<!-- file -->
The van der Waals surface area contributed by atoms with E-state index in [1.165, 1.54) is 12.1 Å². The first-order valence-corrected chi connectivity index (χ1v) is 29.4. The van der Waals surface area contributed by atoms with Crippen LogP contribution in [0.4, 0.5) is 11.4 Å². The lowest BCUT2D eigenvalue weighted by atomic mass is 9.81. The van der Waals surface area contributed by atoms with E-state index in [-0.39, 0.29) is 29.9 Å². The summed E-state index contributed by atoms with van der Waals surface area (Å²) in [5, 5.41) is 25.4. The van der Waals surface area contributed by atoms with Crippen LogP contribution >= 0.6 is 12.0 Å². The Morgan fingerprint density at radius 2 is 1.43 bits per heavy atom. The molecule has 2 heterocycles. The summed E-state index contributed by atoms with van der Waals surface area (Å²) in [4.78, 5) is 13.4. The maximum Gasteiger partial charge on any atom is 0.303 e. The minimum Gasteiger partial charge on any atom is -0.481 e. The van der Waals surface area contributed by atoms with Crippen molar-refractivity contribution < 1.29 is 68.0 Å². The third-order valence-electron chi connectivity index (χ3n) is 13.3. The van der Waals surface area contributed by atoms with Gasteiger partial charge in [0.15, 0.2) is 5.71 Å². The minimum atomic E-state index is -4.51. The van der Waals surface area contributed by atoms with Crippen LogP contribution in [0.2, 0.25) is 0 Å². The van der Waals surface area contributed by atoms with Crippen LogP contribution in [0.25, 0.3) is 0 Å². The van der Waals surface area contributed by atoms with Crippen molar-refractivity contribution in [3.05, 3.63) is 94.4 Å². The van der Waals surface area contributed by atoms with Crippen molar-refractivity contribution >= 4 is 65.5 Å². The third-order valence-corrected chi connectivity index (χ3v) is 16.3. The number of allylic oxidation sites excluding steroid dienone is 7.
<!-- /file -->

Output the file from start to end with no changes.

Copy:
The van der Waals surface area contributed by atoms with E-state index in [1.165, 1.54) is 12.1 Å². The first-order valence-corrected chi connectivity index (χ1v) is 29.4. The van der Waals surface area contributed by atoms with Crippen LogP contribution in [0.4, 0.5) is 11.4 Å². The lowest BCUT2D eigenvalue weighted by atomic mass is 9.81. The van der Waals surface area contributed by atoms with E-state index in [-0.39, 0.29) is 29.9 Å². The summed E-state index contributed by atoms with van der Waals surface area (Å²) in [5, 5.41) is 25.4. The van der Waals surface area contributed by atoms with Crippen LogP contribution >= 0.6 is 12.0 Å². The Morgan fingerprint density at radius 2 is 1.43 bits per heavy atom. The molecule has 2 heterocycles. The summed E-state index contributed by atoms with van der Waals surface area (Å²) in [4.78, 5) is 13.4. The maximum Gasteiger partial charge on any atom is 0.303 e. The minimum Gasteiger partial charge on any atom is -0.481 e. The van der Waals surface area contributed by atoms with Crippen molar-refractivity contribution < 1.29 is 68.0 Å². The third-order valence-electron chi connectivity index (χ3n) is 13.3. The van der Waals surface area contributed by atoms with Gasteiger partial charge in [0.15, 0.2) is 5.71 Å². The minimum atomic E-state index is -4.51. The van der Waals surface area contributed by atoms with Crippen LogP contribution in [0.2, 0.25) is 0 Å². The van der Waals surface area contributed by atoms with Crippen LogP contribution in [0.25, 0.3) is 0 Å². The van der Waals surface area contributed by atoms with Crippen molar-refractivity contribution in [3.05, 3.63) is 94.4 Å². The van der Waals surface area contributed by atoms with Crippen molar-refractivity contribution >= 4 is 65.5 Å². The third-order valence-corrected chi connectivity index (χ3v) is 16.3. The number of allylic oxidation sites excluding steroid dienone is 7.